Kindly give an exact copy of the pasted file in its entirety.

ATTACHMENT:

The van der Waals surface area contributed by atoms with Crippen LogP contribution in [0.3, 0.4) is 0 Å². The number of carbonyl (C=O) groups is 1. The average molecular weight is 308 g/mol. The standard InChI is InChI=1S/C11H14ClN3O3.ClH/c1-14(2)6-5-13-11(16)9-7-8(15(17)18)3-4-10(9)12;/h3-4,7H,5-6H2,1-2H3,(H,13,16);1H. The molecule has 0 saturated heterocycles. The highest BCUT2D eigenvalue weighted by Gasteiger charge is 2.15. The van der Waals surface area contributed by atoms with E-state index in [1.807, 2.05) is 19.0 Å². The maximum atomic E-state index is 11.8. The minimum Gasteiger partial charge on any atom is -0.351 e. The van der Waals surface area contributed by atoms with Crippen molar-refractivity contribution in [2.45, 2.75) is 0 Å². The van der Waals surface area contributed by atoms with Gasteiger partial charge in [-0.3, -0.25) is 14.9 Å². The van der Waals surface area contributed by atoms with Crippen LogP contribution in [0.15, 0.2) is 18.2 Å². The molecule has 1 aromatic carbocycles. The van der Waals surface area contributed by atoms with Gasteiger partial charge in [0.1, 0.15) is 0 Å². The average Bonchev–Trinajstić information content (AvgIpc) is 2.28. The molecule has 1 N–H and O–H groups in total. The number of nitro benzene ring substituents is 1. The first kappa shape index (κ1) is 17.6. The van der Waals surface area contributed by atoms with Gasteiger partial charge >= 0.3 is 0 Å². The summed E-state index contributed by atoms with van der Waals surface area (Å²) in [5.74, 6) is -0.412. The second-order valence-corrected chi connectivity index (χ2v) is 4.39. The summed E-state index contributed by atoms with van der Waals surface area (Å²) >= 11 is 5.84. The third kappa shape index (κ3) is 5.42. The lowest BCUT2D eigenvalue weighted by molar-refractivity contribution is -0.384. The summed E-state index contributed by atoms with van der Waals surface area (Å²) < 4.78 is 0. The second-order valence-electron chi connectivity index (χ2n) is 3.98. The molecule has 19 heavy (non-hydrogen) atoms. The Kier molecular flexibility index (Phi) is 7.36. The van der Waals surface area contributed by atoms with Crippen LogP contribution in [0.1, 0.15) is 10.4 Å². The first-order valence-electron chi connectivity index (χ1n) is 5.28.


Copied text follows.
The van der Waals surface area contributed by atoms with Crippen LogP contribution in [0.3, 0.4) is 0 Å². The number of carbonyl (C=O) groups is 1. The average molecular weight is 308 g/mol. The standard InChI is InChI=1S/C11H14ClN3O3.ClH/c1-14(2)6-5-13-11(16)9-7-8(15(17)18)3-4-10(9)12;/h3-4,7H,5-6H2,1-2H3,(H,13,16);1H. The molecule has 0 saturated heterocycles. The highest BCUT2D eigenvalue weighted by Gasteiger charge is 2.15. The van der Waals surface area contributed by atoms with E-state index in [1.807, 2.05) is 19.0 Å². The maximum atomic E-state index is 11.8. The minimum Gasteiger partial charge on any atom is -0.351 e. The van der Waals surface area contributed by atoms with Crippen molar-refractivity contribution in [2.45, 2.75) is 0 Å². The van der Waals surface area contributed by atoms with Gasteiger partial charge in [-0.3, -0.25) is 14.9 Å². The van der Waals surface area contributed by atoms with Crippen LogP contribution in [0.15, 0.2) is 18.2 Å². The molecule has 1 aromatic carbocycles. The van der Waals surface area contributed by atoms with Gasteiger partial charge in [0.1, 0.15) is 0 Å². The average Bonchev–Trinajstić information content (AvgIpc) is 2.28. The molecule has 1 N–H and O–H groups in total. The number of nitro benzene ring substituents is 1. The first kappa shape index (κ1) is 17.6. The van der Waals surface area contributed by atoms with Gasteiger partial charge >= 0.3 is 0 Å². The summed E-state index contributed by atoms with van der Waals surface area (Å²) in [5.74, 6) is -0.412. The second-order valence-corrected chi connectivity index (χ2v) is 4.39. The summed E-state index contributed by atoms with van der Waals surface area (Å²) >= 11 is 5.84. The third kappa shape index (κ3) is 5.42. The lowest BCUT2D eigenvalue weighted by molar-refractivity contribution is -0.384. The summed E-state index contributed by atoms with van der Waals surface area (Å²) < 4.78 is 0. The second-order valence-electron chi connectivity index (χ2n) is 3.98. The molecule has 19 heavy (non-hydrogen) atoms. The Kier molecular flexibility index (Phi) is 7.36. The van der Waals surface area contributed by atoms with Crippen LogP contribution in [0.1, 0.15) is 10.4 Å². The first-order valence-electron chi connectivity index (χ1n) is 5.28.